How does the solution help?
– Parents can have experiences with their children to reconnect families with the outdoor environment and to spend quality time together.
– Children develop an interest and knowledge about nature to learn about the world around them.
– Children learn about reusing through the process of their toy by being involved and aware of the returning aspect to get the next set. They learn how to share and trade.
– The challenges are loosely set to allow the child to use their creativity and imagination some activties to have independence and freedom. Risk taking will allow them to increase their confidence to ensure they are not over cautious or over anxious in their future life or be too dependent on others.
– The toy provides the activities so parents don’t have to come up with ideas for how to get their children interested and playing in nature surroundings. Parents said that their own knowledge and therefore confidence got in the way of this.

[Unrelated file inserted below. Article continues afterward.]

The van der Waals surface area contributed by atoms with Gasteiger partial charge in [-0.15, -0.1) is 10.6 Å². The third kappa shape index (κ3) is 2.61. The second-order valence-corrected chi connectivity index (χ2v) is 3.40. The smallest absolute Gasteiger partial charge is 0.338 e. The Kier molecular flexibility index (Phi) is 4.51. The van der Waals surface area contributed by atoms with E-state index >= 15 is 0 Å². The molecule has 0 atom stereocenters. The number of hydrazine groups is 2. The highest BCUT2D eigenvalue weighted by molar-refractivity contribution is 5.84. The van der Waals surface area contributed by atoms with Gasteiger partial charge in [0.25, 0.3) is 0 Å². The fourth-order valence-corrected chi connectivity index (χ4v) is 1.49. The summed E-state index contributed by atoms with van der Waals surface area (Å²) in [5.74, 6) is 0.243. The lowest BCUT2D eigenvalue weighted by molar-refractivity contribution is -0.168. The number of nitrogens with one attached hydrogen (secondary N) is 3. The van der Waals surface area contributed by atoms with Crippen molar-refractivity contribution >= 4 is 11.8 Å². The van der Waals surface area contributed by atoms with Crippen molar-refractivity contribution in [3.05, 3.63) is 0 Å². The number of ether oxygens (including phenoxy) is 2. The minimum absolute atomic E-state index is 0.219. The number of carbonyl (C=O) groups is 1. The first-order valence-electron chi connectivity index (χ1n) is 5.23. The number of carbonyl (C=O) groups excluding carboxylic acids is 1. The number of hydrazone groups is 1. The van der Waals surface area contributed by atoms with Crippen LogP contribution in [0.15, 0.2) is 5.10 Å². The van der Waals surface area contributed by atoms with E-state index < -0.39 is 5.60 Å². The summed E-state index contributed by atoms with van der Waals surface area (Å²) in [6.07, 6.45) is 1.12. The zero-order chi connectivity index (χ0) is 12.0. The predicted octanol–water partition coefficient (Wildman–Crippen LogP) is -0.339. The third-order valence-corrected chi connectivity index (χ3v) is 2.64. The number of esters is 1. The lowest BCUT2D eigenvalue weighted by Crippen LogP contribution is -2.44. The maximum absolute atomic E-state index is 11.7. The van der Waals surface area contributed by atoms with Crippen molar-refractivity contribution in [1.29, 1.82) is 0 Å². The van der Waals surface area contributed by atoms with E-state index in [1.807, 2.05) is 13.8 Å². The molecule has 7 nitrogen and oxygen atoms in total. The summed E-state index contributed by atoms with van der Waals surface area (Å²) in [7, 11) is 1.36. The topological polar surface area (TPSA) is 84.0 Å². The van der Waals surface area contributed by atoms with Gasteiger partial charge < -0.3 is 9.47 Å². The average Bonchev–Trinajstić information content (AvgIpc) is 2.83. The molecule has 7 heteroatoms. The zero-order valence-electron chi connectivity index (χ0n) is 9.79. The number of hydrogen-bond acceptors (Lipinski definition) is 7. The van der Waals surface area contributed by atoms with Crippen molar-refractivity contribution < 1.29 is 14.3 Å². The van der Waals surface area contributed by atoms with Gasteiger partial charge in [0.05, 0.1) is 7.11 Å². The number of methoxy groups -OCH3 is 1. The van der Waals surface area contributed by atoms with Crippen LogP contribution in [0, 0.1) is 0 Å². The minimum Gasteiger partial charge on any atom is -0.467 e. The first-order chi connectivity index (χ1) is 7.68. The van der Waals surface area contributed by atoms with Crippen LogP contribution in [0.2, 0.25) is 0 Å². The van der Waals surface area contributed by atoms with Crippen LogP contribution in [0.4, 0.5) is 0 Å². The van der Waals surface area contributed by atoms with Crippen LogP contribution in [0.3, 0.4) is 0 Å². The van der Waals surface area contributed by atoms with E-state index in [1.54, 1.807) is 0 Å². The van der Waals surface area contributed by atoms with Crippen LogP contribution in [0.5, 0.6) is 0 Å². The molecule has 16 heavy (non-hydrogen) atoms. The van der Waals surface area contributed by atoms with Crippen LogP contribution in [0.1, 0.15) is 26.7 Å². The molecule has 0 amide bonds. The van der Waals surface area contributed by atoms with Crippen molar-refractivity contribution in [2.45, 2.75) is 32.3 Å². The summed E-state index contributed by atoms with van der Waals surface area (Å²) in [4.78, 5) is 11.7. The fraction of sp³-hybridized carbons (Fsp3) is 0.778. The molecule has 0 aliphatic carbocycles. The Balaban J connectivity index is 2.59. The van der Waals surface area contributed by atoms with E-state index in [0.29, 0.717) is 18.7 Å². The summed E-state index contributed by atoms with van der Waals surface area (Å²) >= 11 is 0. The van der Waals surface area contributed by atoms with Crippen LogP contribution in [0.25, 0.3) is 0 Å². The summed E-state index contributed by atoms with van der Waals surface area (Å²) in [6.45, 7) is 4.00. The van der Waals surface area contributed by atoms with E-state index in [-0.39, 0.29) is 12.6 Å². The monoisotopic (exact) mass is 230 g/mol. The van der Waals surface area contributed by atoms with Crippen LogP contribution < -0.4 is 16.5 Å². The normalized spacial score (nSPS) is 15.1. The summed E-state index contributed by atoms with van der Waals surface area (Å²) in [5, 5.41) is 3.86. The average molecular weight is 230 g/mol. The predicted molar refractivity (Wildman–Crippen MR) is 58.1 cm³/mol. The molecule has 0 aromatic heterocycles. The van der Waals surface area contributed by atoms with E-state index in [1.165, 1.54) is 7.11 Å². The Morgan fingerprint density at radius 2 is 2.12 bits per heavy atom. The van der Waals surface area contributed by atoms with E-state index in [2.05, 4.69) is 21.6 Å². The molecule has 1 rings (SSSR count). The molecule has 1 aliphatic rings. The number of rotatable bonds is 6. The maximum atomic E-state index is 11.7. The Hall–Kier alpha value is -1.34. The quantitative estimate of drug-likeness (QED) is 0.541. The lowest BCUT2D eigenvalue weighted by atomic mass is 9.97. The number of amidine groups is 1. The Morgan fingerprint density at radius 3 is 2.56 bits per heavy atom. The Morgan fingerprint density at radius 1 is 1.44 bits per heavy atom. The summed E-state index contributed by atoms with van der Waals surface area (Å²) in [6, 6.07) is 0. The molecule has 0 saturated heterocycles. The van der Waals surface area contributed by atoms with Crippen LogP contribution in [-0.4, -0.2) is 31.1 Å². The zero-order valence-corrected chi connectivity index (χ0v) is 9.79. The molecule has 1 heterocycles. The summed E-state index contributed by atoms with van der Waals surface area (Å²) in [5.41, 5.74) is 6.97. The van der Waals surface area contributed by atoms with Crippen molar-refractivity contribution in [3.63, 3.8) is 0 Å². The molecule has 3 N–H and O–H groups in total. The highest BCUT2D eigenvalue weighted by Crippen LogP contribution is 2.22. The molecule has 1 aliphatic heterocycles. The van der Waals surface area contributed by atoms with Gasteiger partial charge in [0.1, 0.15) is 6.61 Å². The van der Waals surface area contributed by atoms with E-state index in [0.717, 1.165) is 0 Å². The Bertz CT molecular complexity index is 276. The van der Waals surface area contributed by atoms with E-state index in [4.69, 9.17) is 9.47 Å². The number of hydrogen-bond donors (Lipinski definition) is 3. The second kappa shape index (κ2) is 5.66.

– Teaches the importance of experience over owning things to build memories and relationships with others.
– Language skills to communicate with others while they play.
– Motor development as they move around the spaces exploring helping with balance, coordination and increasing their physical exercise to help with the increasing problems of obesity in children.
– Emotional development when working together with other children to work though conflicts and understand each others perspectives as they come out of the egocentric stage.
– Cognitive development by finding out and increasing their knowledge of the world around them. Challenging their brain when finding out new information.